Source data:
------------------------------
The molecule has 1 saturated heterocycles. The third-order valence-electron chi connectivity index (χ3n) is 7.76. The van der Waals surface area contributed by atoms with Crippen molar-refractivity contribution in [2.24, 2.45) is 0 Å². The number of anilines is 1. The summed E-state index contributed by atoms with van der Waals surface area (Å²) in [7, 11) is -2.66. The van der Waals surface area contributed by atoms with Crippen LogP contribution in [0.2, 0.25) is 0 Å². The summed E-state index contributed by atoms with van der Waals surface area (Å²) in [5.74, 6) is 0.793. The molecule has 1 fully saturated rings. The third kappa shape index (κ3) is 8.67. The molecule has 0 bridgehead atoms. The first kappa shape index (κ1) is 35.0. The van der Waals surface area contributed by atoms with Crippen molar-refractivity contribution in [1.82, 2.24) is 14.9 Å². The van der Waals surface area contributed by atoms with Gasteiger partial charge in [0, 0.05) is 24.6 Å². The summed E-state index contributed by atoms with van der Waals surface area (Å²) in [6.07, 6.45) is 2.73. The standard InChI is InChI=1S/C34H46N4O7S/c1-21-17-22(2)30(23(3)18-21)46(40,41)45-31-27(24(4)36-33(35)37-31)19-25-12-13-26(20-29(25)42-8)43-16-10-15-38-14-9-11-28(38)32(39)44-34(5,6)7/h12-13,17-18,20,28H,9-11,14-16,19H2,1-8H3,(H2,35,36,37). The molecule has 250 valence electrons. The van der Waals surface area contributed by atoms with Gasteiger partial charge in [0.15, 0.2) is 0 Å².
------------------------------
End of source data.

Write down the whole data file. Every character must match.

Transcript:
The molecule has 1 saturated heterocycles. The third-order valence-electron chi connectivity index (χ3n) is 7.76. The van der Waals surface area contributed by atoms with Crippen molar-refractivity contribution in [2.24, 2.45) is 0 Å². The number of anilines is 1. The summed E-state index contributed by atoms with van der Waals surface area (Å²) in [7, 11) is -2.66. The van der Waals surface area contributed by atoms with Crippen LogP contribution in [0.2, 0.25) is 0 Å². The summed E-state index contributed by atoms with van der Waals surface area (Å²) in [5.74, 6) is 0.793. The molecule has 1 fully saturated rings. The third kappa shape index (κ3) is 8.67. The molecule has 0 bridgehead atoms. The first kappa shape index (κ1) is 35.0. The van der Waals surface area contributed by atoms with Crippen molar-refractivity contribution in [1.82, 2.24) is 14.9 Å². The van der Waals surface area contributed by atoms with Gasteiger partial charge in [0, 0.05) is 24.6 Å². The summed E-state index contributed by atoms with van der Waals surface area (Å²) in [6.07, 6.45) is 2.73. The standard InChI is InChI=1S/C34H46N4O7S/c1-21-17-22(2)30(23(3)18-21)46(40,41)45-31-27(24(4)36-33(35)37-31)19-25-12-13-26(20-29(25)42-8)43-16-10-15-38-14-9-11-28(38)32(39)44-34(5,6)7/h12-13,17-18,20,28H,9-11,14-16,19H2,1-8H3,(H2,35,36,37). The molecule has 250 valence electrons. The van der Waals surface area contributed by atoms with Gasteiger partial charge in [0.15, 0.2) is 0 Å².